Activity-based Management (ABM) Best Practices


Recognizing the potential of activity-based management, many organizations began implementing ABM projects in the 90s. In fact, a 1992 survey by the Institute of Management Accountants found only 100 implementation projects under way at that time, compared to over 20,000 at the end of 1998. Then, starting in 2000, ABM dropped off sharply. This was due in part to the millennium bug and, later, to the introduction of Bill C-198 in Canada and its American counterpart, the Sarbanes-Oxley Act.

ABM and production costing in general are currently experiencing a renewed surge of popularity, partly due to increased foreign competition and also concerns about transparency. Read on to learn more about this system’s basic premises and a methodology for best implementation practices.

Steps for a successful implementation:

Make sure upper management is on board

A production cost system is only effective insofar as it fits with the needs of upper management. If it fails to do so, managers will neither accept it nor use it and turn to other sources of information instead. The result? Your production cost model will cease to be a strategic tool for your organization.

Ensure costing methodology is accepted

Over the past three decades, a number of production costing techniques have emerged. By and large they are all valid as long as they suit the type or organization, or the internal team or champion responsible for implementing them. The types of cost management include:

  • Activity costing
  • Capability costing
  • Process costing
  • Target costing
  • Theory of constraints
  • Standard costing
  • Complete costing

Make sure the production cost model will last

It is quite common for some costing models to last only one or two years, usually due to an unsustainable environment. This is unfortunate since a great deal of time and effort has been expended on these systems, and managers and employees alike have high expectations of them.

You can avoid losing your investment by taking the following steps:

  • Ensure the production cost model is aligned with management’s expectations;
  • Ensure that the model is not too complicated and easy to maintain;
  • Ensure that your entire budget—and your variance analyses in particular—are based on the model;
  • Finally, ensure that the production cost model is an integral part of the budgeting process. 

How to achieve sound strategic modelling

Best practices for implementing an effective production cost solution which enables managers to improve their organization’s financial performance

Introducing best practices for implementing a production cost system includes a few key steps which must be performed for the project to be a complete success:

  • Ensure management is committed to the project and prepared to provide ongoing support,
  • Select a champion within the organization who also has good communication skills,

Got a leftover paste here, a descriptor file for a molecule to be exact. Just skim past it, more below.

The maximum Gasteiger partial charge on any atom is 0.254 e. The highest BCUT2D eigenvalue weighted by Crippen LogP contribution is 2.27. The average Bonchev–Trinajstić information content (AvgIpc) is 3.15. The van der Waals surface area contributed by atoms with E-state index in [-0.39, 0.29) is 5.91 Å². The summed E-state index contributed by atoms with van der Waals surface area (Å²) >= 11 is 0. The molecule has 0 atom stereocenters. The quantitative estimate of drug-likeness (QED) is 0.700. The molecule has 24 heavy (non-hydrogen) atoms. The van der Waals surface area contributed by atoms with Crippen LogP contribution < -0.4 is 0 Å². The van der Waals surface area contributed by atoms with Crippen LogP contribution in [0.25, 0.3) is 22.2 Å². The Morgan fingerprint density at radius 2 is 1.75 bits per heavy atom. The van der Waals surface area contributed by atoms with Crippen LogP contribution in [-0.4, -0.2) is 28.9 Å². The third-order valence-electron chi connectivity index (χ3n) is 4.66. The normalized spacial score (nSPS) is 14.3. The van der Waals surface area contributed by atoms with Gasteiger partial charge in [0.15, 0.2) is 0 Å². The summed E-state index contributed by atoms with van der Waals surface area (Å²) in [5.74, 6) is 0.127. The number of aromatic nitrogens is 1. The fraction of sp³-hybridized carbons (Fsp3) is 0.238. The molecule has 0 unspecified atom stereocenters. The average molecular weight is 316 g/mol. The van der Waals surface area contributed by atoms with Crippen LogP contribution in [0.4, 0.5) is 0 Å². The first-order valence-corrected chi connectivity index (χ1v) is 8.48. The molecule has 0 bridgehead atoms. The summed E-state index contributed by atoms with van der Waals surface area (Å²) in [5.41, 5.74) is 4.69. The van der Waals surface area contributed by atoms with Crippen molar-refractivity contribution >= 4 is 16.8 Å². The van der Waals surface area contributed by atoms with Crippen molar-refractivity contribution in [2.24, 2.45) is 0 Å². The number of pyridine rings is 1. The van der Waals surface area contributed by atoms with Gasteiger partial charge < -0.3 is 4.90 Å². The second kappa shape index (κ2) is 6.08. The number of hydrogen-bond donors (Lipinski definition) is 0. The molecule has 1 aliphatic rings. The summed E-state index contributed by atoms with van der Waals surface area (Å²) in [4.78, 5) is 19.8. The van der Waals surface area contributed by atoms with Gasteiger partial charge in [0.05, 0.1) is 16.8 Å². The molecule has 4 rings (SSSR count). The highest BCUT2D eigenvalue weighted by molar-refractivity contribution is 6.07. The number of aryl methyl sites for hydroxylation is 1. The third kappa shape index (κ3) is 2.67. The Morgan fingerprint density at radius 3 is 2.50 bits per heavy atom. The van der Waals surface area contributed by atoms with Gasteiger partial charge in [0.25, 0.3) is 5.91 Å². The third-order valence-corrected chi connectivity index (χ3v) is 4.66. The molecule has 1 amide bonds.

• Ensure a sufficient quantity of good resources, both internal and external,
  • Ensure well-defined objectives,
  • Plan a realistic schedule and stick to it,
  • Have an effective reporting tool.

A production cost project has several phases:

  • Planning
  • Modelling
  • Collecting data
  • Building models
  • Validating processes
  • Generating results and creating reports
  • Last but not least: communicating and managing change

The modelling phase creates a dynamic relationship between the organization’s operations (activities) and the necessary resources (cost behaviour).

  • Variable and fixed costs, capabilities
  • Performance standards, ETC value
  • Links between operations depending on volume (cascade based on the volume of products and services)
  • Costs for major processes
  • Disbursement accounts vs. fiscal accounts (amortization)
  • Expense accounts vs. funding
  • Types of operations (primary activities, sub-activities, associated activities, projects)

This initial modelling phase must be completed as quickly as possible; if the process of defining activities and cost objects and then collecting data takes too long, the organization may fail to achieve the anticipated results.

The data to be collected must already exist. Even the best theoretical drivers are not always the best choice.

In some situations it may be more appropriate to start with simple modelling and gradually progress to more complex processes.

We recommend bringing certain users up to speed on the tool right away so that the modelling and subsequent phases can be implemented more easily. The training should therefore be ongoing throughout the project.

The modelling should also include graphics. These will make the project easier to understand and will become a communication tool as the project evolves. Graphic modelling also means users do not have to start over again in the computer-based tool.

Successfully implementing production costing means:


  • Understanding the organization better and acquiring a better grasp of processes;
  • Management reports that take all costs into account (and have drill-down capability);
  • Making operations managers more aware of the costs generated by their unit and their service costs;
  • A management tool for making strategic and operational decisions more quickly;
  • Project acceptance by all managers since they all approved the model;
  • A tool that makes budgeting easier. 

Activity-based Management brochure


Quebec City